Thank you.

  6. #6
    and the hat of int overfl Salem's Avatar
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    You need to understand that Sleep only guarantees a lower bound. That is, at least x. Not exactly x, nor at most x.

    So a sleep of 1 second could take 2 seconds and be perfectly within spec. A long sleep might make the OS lazier about waking your program up, since it's not doing anything particularly time sensitive.

    Also, use a loop instead of copy pasting code.
    for ( t = 55 ; t <= 60 ; t++ )
    If you dance barefoot on the broken glass of undefined behaviour, you've got to expect the occasional cut.
    If at first you don't succeed, try writing your phone number on the exam paper.

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    Thanks Salem. The program wakes from sleep in time as witnessed by my
    Code:
     printf("Sleep finished\n");
    . The 5050 figure has been larger in the past like 6000 but I still have the same problem. I think you are on to something when you talk about the operating system allocating time to my program... The for (t = 5; t <= 60; t++) is better than my quick and dirty copy & pasting code. I was going to sort that out once it was working reliably.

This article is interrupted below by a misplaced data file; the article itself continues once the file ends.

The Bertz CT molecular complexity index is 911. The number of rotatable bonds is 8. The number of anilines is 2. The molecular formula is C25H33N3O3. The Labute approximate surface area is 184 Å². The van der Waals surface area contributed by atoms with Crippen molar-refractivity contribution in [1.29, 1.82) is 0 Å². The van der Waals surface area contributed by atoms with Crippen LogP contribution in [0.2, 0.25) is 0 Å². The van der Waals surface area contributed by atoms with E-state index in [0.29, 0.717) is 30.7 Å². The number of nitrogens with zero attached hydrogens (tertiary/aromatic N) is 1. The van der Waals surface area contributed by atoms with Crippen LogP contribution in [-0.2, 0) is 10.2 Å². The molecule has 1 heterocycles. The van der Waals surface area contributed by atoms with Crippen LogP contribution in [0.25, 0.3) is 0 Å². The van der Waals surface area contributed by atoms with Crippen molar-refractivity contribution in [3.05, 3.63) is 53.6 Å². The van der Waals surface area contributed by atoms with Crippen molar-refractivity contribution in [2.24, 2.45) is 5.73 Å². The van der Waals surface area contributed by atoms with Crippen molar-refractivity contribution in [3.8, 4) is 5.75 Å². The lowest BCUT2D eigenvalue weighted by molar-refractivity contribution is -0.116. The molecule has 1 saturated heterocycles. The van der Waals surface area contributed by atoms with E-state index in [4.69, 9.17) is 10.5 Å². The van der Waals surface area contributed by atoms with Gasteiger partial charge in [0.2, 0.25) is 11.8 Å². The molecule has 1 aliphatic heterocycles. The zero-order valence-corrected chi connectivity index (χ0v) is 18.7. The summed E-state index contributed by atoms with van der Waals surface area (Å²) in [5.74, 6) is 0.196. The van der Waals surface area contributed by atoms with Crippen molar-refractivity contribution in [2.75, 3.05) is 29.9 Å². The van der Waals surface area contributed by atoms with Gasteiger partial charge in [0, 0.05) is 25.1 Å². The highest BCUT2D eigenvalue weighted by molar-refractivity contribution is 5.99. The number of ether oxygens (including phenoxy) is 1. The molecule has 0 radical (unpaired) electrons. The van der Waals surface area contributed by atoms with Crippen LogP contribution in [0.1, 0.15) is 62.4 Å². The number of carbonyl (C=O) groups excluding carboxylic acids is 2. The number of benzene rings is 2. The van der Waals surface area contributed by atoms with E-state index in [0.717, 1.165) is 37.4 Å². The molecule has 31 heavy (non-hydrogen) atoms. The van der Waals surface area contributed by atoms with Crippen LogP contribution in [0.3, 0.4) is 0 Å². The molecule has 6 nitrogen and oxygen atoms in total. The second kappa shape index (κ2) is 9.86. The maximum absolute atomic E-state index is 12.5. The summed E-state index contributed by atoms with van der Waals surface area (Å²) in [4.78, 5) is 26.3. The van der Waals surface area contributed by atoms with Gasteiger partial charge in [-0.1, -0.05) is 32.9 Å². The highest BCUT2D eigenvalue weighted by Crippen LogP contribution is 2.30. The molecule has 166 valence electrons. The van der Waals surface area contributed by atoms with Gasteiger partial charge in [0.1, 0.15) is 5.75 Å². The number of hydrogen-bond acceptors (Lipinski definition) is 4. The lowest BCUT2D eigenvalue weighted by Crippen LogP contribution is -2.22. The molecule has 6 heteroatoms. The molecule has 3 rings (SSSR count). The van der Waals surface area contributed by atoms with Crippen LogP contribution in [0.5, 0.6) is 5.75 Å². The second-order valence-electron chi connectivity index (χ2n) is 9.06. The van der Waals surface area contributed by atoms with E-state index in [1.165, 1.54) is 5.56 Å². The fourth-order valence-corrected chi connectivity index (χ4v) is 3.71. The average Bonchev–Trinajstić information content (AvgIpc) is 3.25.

Can I use another method to use the system clock, like getting a signal from the clock at a certain time? My search couldn't find one.

    Thank you.

  8. #8
    and the hat of int overfl Salem's Avatar
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    You can get better resolution than 1 second, but you can't solve the underlying problem.
    Wait Functions (Windows)

    You can mess around with process and thread priority as well.
    windows - What is the 'realtime' process priority setting for? - Stack Overflow

    You can improve your average case, but I think there will always be an outlier case where it doesn't work as timely as you would want - especially for any userspace programs.

    Edit:
    Also, main returns int (even though you have while(1) in there), and move all your global variables into main.
    If you dance barefoot on the broken glass of undefined behaviour, you've got to expect the occasional cut.